Just before the beginning of World War II, on August 2, 1939, Albert Einstein wrote to then President Franklin D. Roosevelt. Einstein among several other scientists told Roosevelt of efforts in Nazi Germany to purify uranium-235 that potentially could be used to build an atomic bomb. Shortly after that the United States Government began "The Manhattan Project." Simply put, the Manhattan Project was committed to producing an atomic bomb. On August 6, 1945 the United States dropped an atomic bomb on Hiroshima and Nagasaki. Some of the effects of the two atomic bombs include the extreme death numbers, injuries, burns, radiation illnesses, blood injuries, unhealed scars, cataracts, and chromosome changes. Most people close to ground zero who received high radiation dosages died immediately or during the first day. One-third of all fatalities occurred by the 4th day; two-thirds by the 10th day; and 90% by the end of three weeks. The first two to four months of the bombings, the acute effects killed 90,000-166,000 people in Hiroshima and 60,000-80,000 in Nagasaki. Of the all the deaths from the Atomic bomb the reports estimate that over 50% were due to burns. While casualty rates exceeded death rates, they both were highest near ground zero and declined at similar rates by increasing distance from ground zero. Many of the blood injuries damaged bone marrow and lymphatic tissue. The majority of thermal injuries within 2.0-3.0 km of ground zero were flash burns that left simple, thin scars at first. But the flash-burn scars altered markedly by thickening to become keloids after 3 to 4 months. Many of the civilians lucky enough to not have died, gotten injured, or gotten burned had radiation illness. The cause of the radiation illness is when radiation penetrates deeply into human body and injures cells. Thus the molecules result in cell death, inhibit cell division, or cause abnormalities of intracellular molecules and membranes. In a cataract the ocular lens becomes opaque. Cataracts appeared a few years after the atomic bombings; the first was found in 1948 in Hiroshima; and the next, the following year in Nagasaki. Occurrence was related to age when exposed and distance from ground zero. Chromosome aberrations were first noted in exposed survivors in Hiroshima and Nagasaki in 1960. Surveys revealed a high frequency of aberrations in blood cells and lymphocytes in fetuses exposed to large radiation doses in the womb or soon after birth. Although chromosome aberrations increased with higher radiation doses, frequency of aberrations was consistently high at all dose ranges. As late as 1985, chromosomal aberrations in body cells persisted among exposed survivors.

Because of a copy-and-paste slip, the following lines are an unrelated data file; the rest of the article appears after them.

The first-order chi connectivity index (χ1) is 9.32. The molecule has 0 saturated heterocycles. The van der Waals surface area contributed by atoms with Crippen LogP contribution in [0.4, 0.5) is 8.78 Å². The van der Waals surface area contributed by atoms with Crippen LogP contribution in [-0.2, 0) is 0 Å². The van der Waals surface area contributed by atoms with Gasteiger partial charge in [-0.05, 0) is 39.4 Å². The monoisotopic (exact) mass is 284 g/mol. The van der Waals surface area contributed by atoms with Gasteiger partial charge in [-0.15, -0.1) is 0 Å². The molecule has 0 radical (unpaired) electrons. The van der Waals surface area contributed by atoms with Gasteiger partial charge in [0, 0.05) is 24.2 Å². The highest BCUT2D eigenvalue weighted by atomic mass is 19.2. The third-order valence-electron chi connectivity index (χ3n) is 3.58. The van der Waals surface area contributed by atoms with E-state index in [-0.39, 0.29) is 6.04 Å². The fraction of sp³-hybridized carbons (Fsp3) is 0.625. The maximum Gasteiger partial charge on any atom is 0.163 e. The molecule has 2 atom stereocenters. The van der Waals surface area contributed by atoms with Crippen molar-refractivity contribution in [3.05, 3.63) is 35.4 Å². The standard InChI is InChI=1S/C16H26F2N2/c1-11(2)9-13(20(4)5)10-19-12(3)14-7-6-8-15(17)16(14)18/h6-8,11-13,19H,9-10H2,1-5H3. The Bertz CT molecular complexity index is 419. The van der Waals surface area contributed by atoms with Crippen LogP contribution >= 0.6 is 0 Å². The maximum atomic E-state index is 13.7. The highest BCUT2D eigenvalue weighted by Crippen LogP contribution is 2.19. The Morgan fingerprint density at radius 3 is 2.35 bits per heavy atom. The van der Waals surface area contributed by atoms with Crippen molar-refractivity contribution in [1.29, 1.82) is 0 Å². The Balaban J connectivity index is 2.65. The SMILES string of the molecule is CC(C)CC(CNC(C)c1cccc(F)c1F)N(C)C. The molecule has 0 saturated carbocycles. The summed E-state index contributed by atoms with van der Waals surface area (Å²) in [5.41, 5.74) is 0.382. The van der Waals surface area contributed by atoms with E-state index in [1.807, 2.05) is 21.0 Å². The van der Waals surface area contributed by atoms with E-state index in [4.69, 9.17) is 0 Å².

The Japanese had demonstrated near-fanatical resistance, fighting to almost the last man on Pacific islands, committing mass suicide on Saipan and unleashing kamikaze attacks at Okinawa. 'We can no longer direct the war with any hope of success. The only course left is for Japan's one hundred million people to sacrifice their lives by charging the enemy to make them lose the will to fight.' (The Age of Hirohito: In Search of Modern Japan by Daikichi Irokawa). Firebombing had killed 100,000 in Tokyo with no discernible political effect. Only the atomic bomb could jolt Japan's leadership to surrender. "After the atomic bombs were dropped, the war ended and we went into Tokyo Bay with the rest of the fleet, the Missouri and the rest of them, while they signed the terms of surrender that ended the war." (Ross) With only two bombs ready (and a third on the way by late August 1945) it was too risky to "waste" one in a demonstration over an unpopulated